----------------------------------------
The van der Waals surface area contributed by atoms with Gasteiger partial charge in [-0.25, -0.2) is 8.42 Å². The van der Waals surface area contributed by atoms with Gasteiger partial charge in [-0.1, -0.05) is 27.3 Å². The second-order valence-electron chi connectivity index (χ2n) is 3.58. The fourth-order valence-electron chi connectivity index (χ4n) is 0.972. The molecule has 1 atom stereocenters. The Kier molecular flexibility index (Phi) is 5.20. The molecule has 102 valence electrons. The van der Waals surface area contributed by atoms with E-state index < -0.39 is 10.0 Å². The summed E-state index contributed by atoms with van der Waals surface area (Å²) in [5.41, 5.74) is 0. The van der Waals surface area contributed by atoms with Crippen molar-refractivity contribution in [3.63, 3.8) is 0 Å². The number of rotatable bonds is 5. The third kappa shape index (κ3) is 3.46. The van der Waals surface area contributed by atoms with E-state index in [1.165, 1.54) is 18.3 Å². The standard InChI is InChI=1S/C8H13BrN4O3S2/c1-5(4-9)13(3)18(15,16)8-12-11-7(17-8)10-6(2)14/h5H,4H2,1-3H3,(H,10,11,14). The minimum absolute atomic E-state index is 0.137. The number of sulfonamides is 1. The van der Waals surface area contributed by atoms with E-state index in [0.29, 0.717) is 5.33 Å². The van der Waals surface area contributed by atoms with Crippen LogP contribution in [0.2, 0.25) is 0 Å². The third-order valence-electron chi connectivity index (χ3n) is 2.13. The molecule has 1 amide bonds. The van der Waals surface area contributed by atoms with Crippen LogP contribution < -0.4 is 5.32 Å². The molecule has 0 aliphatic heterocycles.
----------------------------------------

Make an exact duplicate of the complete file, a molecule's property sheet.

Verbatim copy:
The van der Waals surface area contributed by atoms with Gasteiger partial charge in [-0.25, -0.2) is 8.42 Å². The van der Waals surface area contributed by atoms with Gasteiger partial charge in [-0.1, -0.05) is 27.3 Å². The second-order valence-electron chi connectivity index (χ2n) is 3.58. The fourth-order valence-electron chi connectivity index (χ4n) is 0.972. The molecule has 1 atom stereocenters. The Kier molecular flexibility index (Phi) is 5.20. The molecule has 102 valence electrons. The van der Waals surface area contributed by atoms with E-state index < -0.39 is 10.0 Å². The summed E-state index contributed by atoms with van der Waals surface area (Å²) in [5.41, 5.74) is 0. The van der Waals surface area contributed by atoms with Crippen molar-refractivity contribution in [3.63, 3.8) is 0 Å². The number of rotatable bonds is 5. The third kappa shape index (κ3) is 3.46. The van der Waals surface area contributed by atoms with E-state index in [1.165, 1.54) is 18.3 Å². The standard InChI is InChI=1S/C8H13BrN4O3S2/c1-5(4-9)13(3)18(15,16)8-12-11-7(17-8)10-6(2)14/h5H,4H2,1-3H3,(H,10,11,14). The minimum absolute atomic E-state index is 0.137. The number of sulfonamides is 1. The van der Waals surface area contributed by atoms with E-state index in [0.29, 0.717) is 5.33 Å². The van der Waals surface area contributed by atoms with Crippen LogP contribution in [0.2, 0.25) is 0 Å². The third-order valence-electron chi connectivity index (χ3n) is 2.13. The molecule has 1 amide bonds. The van der Waals surface area contributed by atoms with Crippen LogP contribution < -0.4 is 5.32 Å². The molecule has 0 aliphatic heterocycles.